2012-11-02

Back from Callback Hell with Bacon.js


I've heard the words Callback Hell quite a many times lately. I'll take it that you know what I'm talking about. Just gonna briefly show how to get Back from Hell with bacon.js...
So, what about if you want to perform two independent AJAX calls and do something with the values of both? You might
$.ajax("/cats").done(function(cats) {
  $.ajax("/dogs").done(function(dogs) {
    doStuffWithCatsAndDogs(cats, dogs)
  })
})
That's a minor callback hell allready. How about
var cats = Bacon.fromPromise($.ajax("/cats")
var dogs = Bacon.fromPromise($.ajax("/dogs")
Bacon.combineAsArray(cats, dogs).onValues(doStuffWithCatsAndDogs)
Know what? Your AJAX just got parallel, too. Maybe we should refactor this too:
function ajax(url) { return Bacon.fromPromise($.ajax(url)) }
Bacon.combineAsArray(ajax("/cats"), ajax("/dogs")).onValues(doStuffWithCatsAndDogs)
That's it.
Now if you wanted both cats and dogs and then do something with both and something based on an AJAX query triggered by user input... You would do
$.ajax("/cats").done(function(cats) {
  $.ajax("/dogs").done(function(dogs) {
    $("input.name").onKeyUp(function() {
      $.ajax("/stuff/" + $("input.name").val()).done(function(stuff) {
        var allTheStuff = {
          cats: cats,
          dogs: dogs,
          stuff: stuff
        }
        doStuff(allTheStuff)
      })
    })
  })
})
That's some serious callback hell. See any problems? For one, the user input won't be captured until both AJAX calls (cats, dogs) are completed, and they are not done in parallel, either. Further, the AJAX calls triggered by user input do not necessarily return in the same order as they are issued, so the last call to "doStuff" might be based on stale data. That might prove hard to fix?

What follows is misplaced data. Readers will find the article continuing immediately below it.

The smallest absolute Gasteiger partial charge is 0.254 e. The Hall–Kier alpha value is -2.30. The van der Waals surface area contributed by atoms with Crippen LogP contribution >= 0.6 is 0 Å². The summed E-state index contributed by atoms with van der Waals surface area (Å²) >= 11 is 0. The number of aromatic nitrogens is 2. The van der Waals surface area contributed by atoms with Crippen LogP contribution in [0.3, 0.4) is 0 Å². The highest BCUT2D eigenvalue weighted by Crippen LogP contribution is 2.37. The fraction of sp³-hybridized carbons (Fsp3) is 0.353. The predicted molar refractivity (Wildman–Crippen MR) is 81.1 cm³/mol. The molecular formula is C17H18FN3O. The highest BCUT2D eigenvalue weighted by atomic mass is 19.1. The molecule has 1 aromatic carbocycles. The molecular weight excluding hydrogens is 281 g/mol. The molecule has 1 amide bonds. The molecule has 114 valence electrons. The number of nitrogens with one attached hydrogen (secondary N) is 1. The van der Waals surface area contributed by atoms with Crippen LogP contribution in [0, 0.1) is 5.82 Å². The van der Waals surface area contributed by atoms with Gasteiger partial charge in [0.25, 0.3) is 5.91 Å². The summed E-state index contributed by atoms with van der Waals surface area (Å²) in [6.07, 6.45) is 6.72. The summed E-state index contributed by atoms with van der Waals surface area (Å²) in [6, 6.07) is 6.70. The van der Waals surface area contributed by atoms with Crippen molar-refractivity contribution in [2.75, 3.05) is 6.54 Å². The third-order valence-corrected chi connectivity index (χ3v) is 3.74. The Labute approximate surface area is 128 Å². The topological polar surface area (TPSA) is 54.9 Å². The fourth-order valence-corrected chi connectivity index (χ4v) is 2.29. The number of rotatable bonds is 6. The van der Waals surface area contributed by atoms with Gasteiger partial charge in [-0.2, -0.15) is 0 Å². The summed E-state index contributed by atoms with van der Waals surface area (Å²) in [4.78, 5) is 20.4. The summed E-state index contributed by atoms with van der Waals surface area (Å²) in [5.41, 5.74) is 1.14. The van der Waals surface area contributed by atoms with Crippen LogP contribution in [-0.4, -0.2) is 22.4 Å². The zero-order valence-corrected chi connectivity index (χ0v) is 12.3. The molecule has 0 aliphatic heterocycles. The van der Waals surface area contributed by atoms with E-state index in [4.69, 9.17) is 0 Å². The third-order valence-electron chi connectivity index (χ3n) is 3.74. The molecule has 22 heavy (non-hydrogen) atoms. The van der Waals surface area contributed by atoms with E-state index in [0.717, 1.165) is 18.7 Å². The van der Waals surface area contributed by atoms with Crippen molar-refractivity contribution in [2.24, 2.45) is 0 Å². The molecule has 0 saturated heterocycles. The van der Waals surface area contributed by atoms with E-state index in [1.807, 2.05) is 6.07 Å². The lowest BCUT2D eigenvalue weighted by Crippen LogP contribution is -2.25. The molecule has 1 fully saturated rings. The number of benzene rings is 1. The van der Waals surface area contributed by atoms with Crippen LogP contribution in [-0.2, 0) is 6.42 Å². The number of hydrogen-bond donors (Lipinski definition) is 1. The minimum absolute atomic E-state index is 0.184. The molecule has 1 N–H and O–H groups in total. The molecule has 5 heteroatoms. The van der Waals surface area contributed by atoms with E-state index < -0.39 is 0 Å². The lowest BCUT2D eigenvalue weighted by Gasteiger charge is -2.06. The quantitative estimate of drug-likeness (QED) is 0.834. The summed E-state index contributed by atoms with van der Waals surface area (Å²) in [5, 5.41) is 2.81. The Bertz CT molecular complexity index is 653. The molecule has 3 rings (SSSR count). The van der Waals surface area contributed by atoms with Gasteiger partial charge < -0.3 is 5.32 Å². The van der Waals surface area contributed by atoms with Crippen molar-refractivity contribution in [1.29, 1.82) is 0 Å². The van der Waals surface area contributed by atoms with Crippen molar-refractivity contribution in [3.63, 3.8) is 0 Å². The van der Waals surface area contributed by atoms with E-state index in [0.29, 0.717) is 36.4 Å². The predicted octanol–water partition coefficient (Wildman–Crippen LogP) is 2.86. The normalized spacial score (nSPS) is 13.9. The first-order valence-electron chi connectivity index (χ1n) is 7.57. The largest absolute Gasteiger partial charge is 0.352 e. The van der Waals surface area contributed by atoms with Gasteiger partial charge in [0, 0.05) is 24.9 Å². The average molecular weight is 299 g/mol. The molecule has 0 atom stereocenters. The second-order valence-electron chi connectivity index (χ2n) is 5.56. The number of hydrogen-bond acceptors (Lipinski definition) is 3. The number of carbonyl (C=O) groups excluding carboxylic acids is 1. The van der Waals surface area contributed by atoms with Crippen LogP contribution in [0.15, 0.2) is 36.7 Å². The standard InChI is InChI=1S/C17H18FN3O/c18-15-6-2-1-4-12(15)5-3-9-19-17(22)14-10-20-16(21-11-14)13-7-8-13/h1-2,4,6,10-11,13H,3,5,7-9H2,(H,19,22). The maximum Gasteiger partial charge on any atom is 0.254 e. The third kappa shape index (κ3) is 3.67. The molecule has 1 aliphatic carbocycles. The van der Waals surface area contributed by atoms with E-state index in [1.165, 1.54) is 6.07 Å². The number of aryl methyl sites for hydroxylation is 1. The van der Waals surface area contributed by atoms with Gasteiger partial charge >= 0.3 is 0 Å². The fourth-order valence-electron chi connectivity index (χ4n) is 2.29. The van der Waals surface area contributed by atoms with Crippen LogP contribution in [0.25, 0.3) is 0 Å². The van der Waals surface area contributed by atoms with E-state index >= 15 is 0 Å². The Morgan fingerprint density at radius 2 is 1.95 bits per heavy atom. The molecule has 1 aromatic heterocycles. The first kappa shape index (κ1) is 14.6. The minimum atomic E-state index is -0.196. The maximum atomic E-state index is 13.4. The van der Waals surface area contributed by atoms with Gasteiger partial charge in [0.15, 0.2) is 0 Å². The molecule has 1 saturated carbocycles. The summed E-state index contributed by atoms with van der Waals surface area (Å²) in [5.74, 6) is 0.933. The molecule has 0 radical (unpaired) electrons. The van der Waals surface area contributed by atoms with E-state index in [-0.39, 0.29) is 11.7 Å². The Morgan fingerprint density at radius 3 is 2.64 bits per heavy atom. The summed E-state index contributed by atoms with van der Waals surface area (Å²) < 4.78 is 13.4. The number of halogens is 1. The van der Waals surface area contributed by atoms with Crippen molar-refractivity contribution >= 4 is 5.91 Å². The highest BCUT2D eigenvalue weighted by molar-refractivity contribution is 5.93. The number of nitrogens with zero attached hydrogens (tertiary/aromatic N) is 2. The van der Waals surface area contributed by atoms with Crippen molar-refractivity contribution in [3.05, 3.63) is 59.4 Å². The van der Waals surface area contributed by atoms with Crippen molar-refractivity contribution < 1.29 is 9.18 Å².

With Bacon, you could do
function ajax(url) { return Bacon.fromPromise($.ajax(url)) }
function urlForStuff(name) { return "/stuff/" + name }

var name = Bacon.UI.textFieldValue($("input.name"))

Bacon.combineTemplate({
  cats: ajax("/cats"),
  dogs: ajax("/dogs",
  stuff: name.map(urlForStuff).ajax()
}).onValue(doStuff)
Now you'll start capturing user input immediately. Your initial AJAX calls are executed in parallel and combined with the latest value returned by the "/stuff/*" AJAX when all values are available.
And the ".ajax()" call actually ensures that the results are based on latest user input.

4 comments:

  1. Could you provide the .ajax() implementation?

    ReplyDelete
    Replies
    1. Masse, https://github.com/raimohanska/Bacon.UI.js

      Sorry for the delay :( The amount of spam makes it a bit hard to monitor real comments on Blogspot.

      Delete
  2. I love bacon, but I don't think the comparison to promises are fair.

    In your example, you are using promises as if they are callbacks. Using promises that way defeats the purposes of promises.

    asyncOp1()
    .then(async2)
    .then(async3)
    .then(async4, logFailure);

    The other thing I think the post missed is how great promises are for dealing with parallel code. Here's an example:

    doStuff = $.when(getCats, getDogs, getStuff).then(getDoStuff);


    Both Bacon and promises offer similar control flow structures, so either way is okay by me, but I don't think you gave promises a fair shake.

    Btw, I love your blog, your earlier posts on Bacon convinced me to use it in my next application.

    ReplyDelete
    Replies
    1. You're absolutely right regarding Promises. Promises indeed provide a very similar interface to Bacon.js streams and allow you to compose data from asynchronous sources in a nice way.

      What I didn't know was that you can use $.when() to compose parallel promises like that.

      The main difference between Promises and EventStreams is that the latter may contain multiple values over time. For many applications (including AJAX), they provide roughly equivalent power of expression.

      And my apologies for the delay.

      Delete